Sub-Genre Strengths Questionnaire
Name: Rebecca Savage
Genre: Contemporary Romantic Suspense
• Fueled By Instinct
• Cloaked In Assassination
• Destination Ever After
Written but not contracted:
• Guard My Baby(submitted query and synopsis and full ms)
• Guard My Body(with an agent)
Started but not finished:
• Guard My Life
Ideas for several others-including a DRAGON story! Different genre for me, but will still have suspense…based on Chinese dragon elements.
1. Thinking about your sub-genre as a whole, which elements of fiction (for example, character, setting, suspense, plot, internal conflict, external conflict, pacing, details) do you feel it does better than others, and why? (Feel free to use examples from yours or others' stories)
I write romantic suspense, so of course I’d have to say the suspense element is strongest, but any story is nothing without lively characters, so I try to make my characters believable, interesting, and spunky. There’ll always be a conflict as well, sometimes both internal and external, and the plot revolves around the characters’ actions and the suspense element forcing them to function a certain way and evolve the plot.
2. How do you ensure these elements are a part of your story? Which element of writing do you feel is your strength, and if it differs from your sub-genre, how do you enhance it in your story to make an impact?
Suspense is automatically there if the characters have some issue to deal with, either internally or externally. In my case, there will always be external conflict because something is threatening to harm my hero or heroine or both. So my strength is the suspense plot, but the characters determine how they’ll deal with what is happening to them. My characters aren’t easy going victims. They fight back. That’s the impact.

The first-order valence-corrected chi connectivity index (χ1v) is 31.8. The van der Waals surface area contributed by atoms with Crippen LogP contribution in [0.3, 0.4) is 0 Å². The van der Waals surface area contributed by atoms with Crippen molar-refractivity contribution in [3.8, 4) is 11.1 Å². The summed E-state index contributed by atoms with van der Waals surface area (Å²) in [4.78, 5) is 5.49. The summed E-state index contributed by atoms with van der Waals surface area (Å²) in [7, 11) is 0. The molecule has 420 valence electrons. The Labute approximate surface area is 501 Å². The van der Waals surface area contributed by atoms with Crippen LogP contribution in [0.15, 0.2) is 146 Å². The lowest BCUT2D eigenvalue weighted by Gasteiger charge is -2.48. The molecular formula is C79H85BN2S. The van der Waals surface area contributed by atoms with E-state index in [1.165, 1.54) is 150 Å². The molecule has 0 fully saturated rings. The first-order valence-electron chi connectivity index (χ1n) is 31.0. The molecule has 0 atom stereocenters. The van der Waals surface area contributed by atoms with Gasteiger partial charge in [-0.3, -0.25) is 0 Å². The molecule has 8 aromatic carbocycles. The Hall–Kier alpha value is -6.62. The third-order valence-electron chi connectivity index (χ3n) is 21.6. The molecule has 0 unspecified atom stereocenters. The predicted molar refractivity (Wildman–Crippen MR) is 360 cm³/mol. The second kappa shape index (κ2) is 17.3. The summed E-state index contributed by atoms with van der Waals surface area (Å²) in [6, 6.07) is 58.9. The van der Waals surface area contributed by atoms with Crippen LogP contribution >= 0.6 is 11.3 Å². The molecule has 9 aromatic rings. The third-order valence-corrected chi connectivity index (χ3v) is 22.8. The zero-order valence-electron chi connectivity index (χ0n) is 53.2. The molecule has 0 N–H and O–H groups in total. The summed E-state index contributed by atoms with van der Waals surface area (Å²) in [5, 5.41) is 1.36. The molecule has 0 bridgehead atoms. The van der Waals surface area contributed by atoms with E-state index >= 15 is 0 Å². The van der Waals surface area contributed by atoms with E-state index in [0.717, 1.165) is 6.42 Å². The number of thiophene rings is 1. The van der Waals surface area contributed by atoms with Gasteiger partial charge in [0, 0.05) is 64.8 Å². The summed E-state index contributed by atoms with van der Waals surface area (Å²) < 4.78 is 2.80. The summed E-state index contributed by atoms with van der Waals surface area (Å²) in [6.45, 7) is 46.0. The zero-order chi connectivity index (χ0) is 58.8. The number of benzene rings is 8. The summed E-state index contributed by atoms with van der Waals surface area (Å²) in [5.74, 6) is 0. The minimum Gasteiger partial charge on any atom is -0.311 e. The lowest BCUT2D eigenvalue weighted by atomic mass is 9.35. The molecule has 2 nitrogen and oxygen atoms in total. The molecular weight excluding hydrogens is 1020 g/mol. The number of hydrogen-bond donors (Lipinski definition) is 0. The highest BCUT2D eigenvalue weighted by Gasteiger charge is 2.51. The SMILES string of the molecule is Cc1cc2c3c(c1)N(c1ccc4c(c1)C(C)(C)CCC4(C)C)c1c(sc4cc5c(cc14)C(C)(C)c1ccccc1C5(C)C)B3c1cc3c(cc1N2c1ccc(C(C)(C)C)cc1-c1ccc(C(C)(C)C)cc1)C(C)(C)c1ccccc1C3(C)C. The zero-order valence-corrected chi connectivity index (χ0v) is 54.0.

3. Why do you believe readers who love your sub-genre more than any other do so? What is it about your stories that keep your fans coming back?
I’d like to think it’s my voice and the characters’ personalities. I try to get into their deep POV so my people are real. There’s constant action because of the persistent danger, and the romance, making for fast-paced read and exciting ride.
4. Thinking about your sub-genre, which authors do you feel are the "cream of the crop"--and why? What are their strengths?
Okay, I know, Nora, Nora, Nora. Writers probably get tired of being compared to her, but no one grips a reader’s attention like her. I don’t want to be just like her. I just want to be able to compel readers to feel the way she does. Not that there aren’t any other writers that make me feel when I read, but she’s the most prominent, well-known name that elicits the response I want reader to have when they read my work.
5. If you're published in more than one sub-genre, is it difficult to transition between them? How do you bring focus to your stories to make them unique to the sub-genre?
I’m only published on my genre, but I write various stories in that genre, so it might be considered sub-genre. I write female FBI agents, female assassins for the CIA, female snipers for the DEA, male SS agents and SEALs, and stalker situations. The stalker stories are very different from the intrigue element of the FBI, CIA, and DEA. The heroine is not weak by any means, but she is more at the mercy of the villain than a femme fatale, and so the hero is more active in his role as protector.
6. Any additional thoughts or insights about the strengths of your sub-genre?
I read all types of romance, but I enjoy suspense/intrigue/thrillers the most because of the constant action. The hero and heroine are busy. They have no choice. If the hero and heroine are bored, so is the reader. In suspense, if it’s done right, there’s no time to be bored. It’s not just about whether the hero and heroine fall in love. It’s how they deal with what’s happening around them, and how they deal with the attraction between them in the midst of danger and chaos. If they can make it past the hard times, their love can endure. That’s what it’s all about. For better or for worse.